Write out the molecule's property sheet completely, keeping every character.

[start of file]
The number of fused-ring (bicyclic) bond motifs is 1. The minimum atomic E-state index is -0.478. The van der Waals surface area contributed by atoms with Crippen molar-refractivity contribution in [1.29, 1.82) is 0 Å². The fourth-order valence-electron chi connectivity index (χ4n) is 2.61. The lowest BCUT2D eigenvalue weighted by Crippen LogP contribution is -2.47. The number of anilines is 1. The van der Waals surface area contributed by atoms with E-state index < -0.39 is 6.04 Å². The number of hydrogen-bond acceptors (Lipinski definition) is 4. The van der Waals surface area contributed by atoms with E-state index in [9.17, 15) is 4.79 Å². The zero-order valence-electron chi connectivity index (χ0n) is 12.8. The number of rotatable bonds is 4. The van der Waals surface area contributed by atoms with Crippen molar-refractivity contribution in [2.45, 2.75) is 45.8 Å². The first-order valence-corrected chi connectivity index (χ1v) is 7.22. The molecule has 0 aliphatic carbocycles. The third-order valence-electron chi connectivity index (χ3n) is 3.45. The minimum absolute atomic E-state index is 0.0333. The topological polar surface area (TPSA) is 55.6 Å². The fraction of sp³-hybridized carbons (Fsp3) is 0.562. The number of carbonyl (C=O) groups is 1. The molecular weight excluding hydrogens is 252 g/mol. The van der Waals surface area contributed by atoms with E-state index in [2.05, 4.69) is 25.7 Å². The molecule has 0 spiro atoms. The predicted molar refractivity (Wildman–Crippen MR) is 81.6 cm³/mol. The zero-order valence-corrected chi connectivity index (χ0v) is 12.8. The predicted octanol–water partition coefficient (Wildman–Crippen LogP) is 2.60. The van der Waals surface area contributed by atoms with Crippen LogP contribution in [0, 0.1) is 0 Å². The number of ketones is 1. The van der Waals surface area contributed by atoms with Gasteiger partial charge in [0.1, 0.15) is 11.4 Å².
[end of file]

The number of fused-ring (bicyclic) bond motifs is 1. The minimum atomic E-state index is -0.478. The van der Waals surface area contributed by atoms with Crippen molar-refractivity contribution in [1.29, 1.82) is 0 Å². The fourth-order valence-electron chi connectivity index (χ4n) is 2.61. The lowest BCUT2D eigenvalue weighted by Crippen LogP contribution is -2.47. The number of anilines is 1. The van der Waals surface area contributed by atoms with E-state index < -0.39 is 6.04 Å². The number of hydrogen-bond acceptors (Lipinski definition) is 4. The van der Waals surface area contributed by atoms with E-state index in [9.17, 15) is 4.79 Å². The zero-order valence-electron chi connectivity index (χ0n) is 12.8. The number of rotatable bonds is 4. The van der Waals surface area contributed by atoms with Crippen molar-refractivity contribution in [2.45, 2.75) is 45.8 Å². The first-order valence-corrected chi connectivity index (χ1v) is 7.22. The molecule has 0 aliphatic carbocycles. The third-order valence-electron chi connectivity index (χ3n) is 3.45. The minimum absolute atomic E-state index is 0.0333. The topological polar surface area (TPSA) is 55.6 Å². The fraction of sp³-hybridized carbons (Fsp3) is 0.562. The number of carbonyl (C=O) groups is 1. The molecular weight excluding hydrogens is 252 g/mol. The van der Waals surface area contributed by atoms with E-state index in [2.05, 4.69) is 25.7 Å². The molecule has 0 spiro atoms. The predicted molar refractivity (Wildman–Crippen MR) is 81.6 cm³/mol. The zero-order valence-corrected chi connectivity index (χ0v) is 12.8. The predicted octanol–water partition coefficient (Wildman–Crippen LogP) is 2.60. The van der Waals surface area contributed by atoms with Crippen LogP contribution in [0, 0.1) is 0 Å². The number of ketones is 1. The van der Waals surface area contributed by atoms with Gasteiger partial charge in [0.1, 0.15) is 11.4 Å².